Indigenous Peoples to share holiday with Columbus in Salt Lake City

SALT LAKE CITY — The second Monday of October will now stand for two holidays in Utah’s capital city.

The Salt Lake City Council voted unanimously Tuesday to declare the date Indigenous Peoples’ Day, alongside Columbus Day.

The vote was met with cheers and applause from a crowd of supporters, following a rally on the steps of the Salt Lake City-County Building, where members of the Utah League of Native American Voters sang, prayed and drummed in honor of their ancestors.

"Celebrating the two holidays the same day is a way to inform our understanding of each’s contributions to our national fabric without demeaning the significance of either," City Council Chairman Stan Penfold said prior to the vote.

Moroni Benally, co-founder of the Utah League of Native American Voters, called the holiday declaration a "symbolic" change that empowers his people. He said Columbus Day has "erased" his ancestors, but with Indigenous Peoples’ Day, his people have a new place in history.

"This change, while symbolic, is about recognizing the contributions, history and sacrifices made by the original inhabitants of the area," Benally said in a statement. "It is about correcting history and building a stronger country."

The Utah League of Native American Voters prompted the new Salt Lake City holiday, sponsored by City Councilman Charlie Luke. Salt Lake joins 26 cities across the country that has adopted Indigenous Peoples’ Day, the league said in a news release.

James Sanger, a member of the Utah League of Native American Voters, said Columbus did "usher in an age of so-called discovery," but his people also committed violent acts against indigenous people. Sanger said Utahns must "deal with the uncomfortable truths of the past."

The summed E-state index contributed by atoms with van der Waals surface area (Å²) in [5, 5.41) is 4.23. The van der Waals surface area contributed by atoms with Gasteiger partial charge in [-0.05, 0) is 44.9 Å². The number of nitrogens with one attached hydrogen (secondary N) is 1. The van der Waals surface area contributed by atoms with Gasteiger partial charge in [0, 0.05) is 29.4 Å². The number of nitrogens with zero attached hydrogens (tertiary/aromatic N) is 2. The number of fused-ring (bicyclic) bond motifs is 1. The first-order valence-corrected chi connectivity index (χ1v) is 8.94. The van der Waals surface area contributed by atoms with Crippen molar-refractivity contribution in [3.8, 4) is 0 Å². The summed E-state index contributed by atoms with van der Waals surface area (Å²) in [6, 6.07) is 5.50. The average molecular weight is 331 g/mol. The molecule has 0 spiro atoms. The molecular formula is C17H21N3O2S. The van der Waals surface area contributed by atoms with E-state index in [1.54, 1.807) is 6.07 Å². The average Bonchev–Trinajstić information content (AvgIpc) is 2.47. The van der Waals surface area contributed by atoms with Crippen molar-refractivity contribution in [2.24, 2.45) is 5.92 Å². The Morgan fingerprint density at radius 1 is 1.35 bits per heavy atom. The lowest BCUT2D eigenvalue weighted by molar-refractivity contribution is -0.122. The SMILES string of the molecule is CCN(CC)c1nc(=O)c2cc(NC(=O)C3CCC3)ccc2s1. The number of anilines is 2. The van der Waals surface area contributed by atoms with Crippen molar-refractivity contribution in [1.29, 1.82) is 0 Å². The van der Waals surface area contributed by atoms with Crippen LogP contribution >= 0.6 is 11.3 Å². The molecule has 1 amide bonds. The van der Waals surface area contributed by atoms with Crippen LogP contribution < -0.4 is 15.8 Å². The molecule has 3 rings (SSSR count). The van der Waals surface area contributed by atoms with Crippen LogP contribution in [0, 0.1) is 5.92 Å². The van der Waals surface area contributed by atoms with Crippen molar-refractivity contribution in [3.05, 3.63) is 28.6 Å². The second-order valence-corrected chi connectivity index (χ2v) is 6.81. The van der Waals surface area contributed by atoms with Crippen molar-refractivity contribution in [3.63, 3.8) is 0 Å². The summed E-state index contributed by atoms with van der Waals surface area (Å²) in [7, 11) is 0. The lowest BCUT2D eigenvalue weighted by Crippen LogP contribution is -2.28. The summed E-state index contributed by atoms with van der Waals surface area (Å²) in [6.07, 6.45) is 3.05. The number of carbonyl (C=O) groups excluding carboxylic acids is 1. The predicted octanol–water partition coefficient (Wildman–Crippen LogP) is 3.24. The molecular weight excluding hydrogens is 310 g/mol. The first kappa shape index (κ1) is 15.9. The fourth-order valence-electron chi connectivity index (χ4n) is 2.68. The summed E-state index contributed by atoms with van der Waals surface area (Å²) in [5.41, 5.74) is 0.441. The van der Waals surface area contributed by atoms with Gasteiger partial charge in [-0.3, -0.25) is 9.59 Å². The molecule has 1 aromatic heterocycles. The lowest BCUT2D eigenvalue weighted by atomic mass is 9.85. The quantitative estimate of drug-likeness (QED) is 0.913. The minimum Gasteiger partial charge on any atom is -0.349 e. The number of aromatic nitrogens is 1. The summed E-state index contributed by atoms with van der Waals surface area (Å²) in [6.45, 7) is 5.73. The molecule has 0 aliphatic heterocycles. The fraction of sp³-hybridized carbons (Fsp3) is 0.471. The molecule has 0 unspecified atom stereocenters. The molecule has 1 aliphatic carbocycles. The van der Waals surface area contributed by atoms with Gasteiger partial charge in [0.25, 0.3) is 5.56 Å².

Recognizing Indigenous Peoples’ Day "is the least that can be done," he said.

The City Council’s declaration still recognizes the second Monday in October as Columbus Day, a federal holiday, to honor Christopher Columbus "and the contributions today of Italian Americans and their history," Penfold said.

The Italian-American Civic League last month sent a letter to the council opposing a resolution that would change or reject Columbus Day, calling it an "uncalled-for affront to our culture."

While keeping Columbus Day intact, the council’s vote also keeps with the state-declared Indigenous People Day the Monday before Thanksgiving and the state’s declaration of November as Native American Heritage Month, Penfold said.

Last year, Sen. Jim Dabakis, D-Salt Lake City, sponsored a bill to designate the second Monday of October Indigenous Peoples’ Day as a state holiday, but the bill failed on the Senate floor.

Dabakis joined the crowd of supporters in front of City Hall on Tuesday, saying to cheers, "What the hell did Columbus do for Utah anyway?"

He also urged Native American Utahns to vote, noting that the Utah Legislature has yet to see a Native American be elected as a legislator.

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